The most dramatic and imaginative part of the poem follows the action of the fish when passed by hand from the Lover to the Beloved.
“it darts up the muscles of the arm, to swim
round the clear boulder of the shoulder, stung with spray,
and down the cataract of the backed spine leaps
into bottomed waters at once clear and dim”
The electric thrill of the first hand-hold of young love is the best instance of this instant shock of pleasure and thrill. But Bors’ love is not young but wed and consummated, and the fish courses over the back, down the spine, around the mountains of Caucasia to reside in a pool of hidden depth.
How love here operates in a marriage is a mystery: only a fool would presume to understand, and Nimue [Nature] herself may not know its name. There is perhaps a way:
“Some say a twy-nature only can utter the cry
(what? how?) to bring it from the stirred stream,
and if – inhumanly flashing a sudden scale,
aboriginally shaking the aboriginal man.”
Some truths of love are discoverable only in a merger of two natures: God and man; husband and wife; spirit and sense. The poem, upon introducing this route to truth, declares its road to be two-fold as “double tracks.”
These twin tracks are the two ways familiar to students of CW – Affirmation and Negation. The latter way is the way of the Unicorn and Catacomb, the way of waiting. Bors’ way is the way of Affirmation. In this former track, the “forked, dominant tail flicks, beats the reddened plane of the smooth flesh.” This is a love wholly incarnated in skin and nerve: it is physical, sharp, and enervating. [The reader, especially those who have read Grevel Lindop’s excellent biography of CW, is encouraged to resist the temptation to tut-tut at this juncture: please let the poem be what it is.]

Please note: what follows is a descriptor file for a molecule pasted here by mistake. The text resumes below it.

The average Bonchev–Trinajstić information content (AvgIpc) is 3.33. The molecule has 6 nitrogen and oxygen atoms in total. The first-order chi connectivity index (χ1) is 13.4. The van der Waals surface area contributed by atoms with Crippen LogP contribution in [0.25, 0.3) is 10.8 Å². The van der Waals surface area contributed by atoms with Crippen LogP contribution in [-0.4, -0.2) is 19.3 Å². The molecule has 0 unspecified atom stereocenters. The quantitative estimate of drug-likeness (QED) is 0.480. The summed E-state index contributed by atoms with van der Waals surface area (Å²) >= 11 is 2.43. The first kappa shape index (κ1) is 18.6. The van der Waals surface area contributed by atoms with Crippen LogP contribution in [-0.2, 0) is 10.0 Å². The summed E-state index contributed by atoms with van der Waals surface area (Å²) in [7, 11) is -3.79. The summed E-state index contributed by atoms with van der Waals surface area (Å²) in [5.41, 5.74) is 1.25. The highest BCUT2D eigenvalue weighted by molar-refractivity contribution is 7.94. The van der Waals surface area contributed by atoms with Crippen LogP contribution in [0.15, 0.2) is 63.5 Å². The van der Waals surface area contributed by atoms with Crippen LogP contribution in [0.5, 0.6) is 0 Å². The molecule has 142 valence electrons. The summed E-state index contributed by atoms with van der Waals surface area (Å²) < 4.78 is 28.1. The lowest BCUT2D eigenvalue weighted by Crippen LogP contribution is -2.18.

Now that Bors has seen “the branches of Broceliande”, caught the electric inexpressible fish, and returned home from (long?) absence, one thing remains. The poem ends with the question from Bors to Elayne: “Will you open your hand? … Accipe, take the fish.”
I can imagine other interpretations, more or less theological, and I look forward to the ensuing discussion to see what I have missed. Let me close with one more of the poem’s mysteries, which leads me to some small observation about CW’s architecture.
At the poem’s end, Bors declares that though “the king sits on the throne” [Logres – logic, reason, the head – reigns] nevertheless, the branches of Broceliande “probes everywhere through the frontier of head and hands.” This is a clue: I posit that the Wood that stretches across vast domains, that is concentrated in the head and hands, represents the Nerves of the Body. Given CW’s comprehensive world-body architecture, the lack of a bodily locale for Broceliande is glaring. Broceliande borders most closely to Logres [the brain] but its branches stretch over the waters to many parts of the world. If the land mass of CW’s map corresponds to the female body, perhaps the ocean depths are best thought of as the psychological world: separate, deeper, bordering the physical. The branches of Broceliande are the connection between these two worlds of land and sea.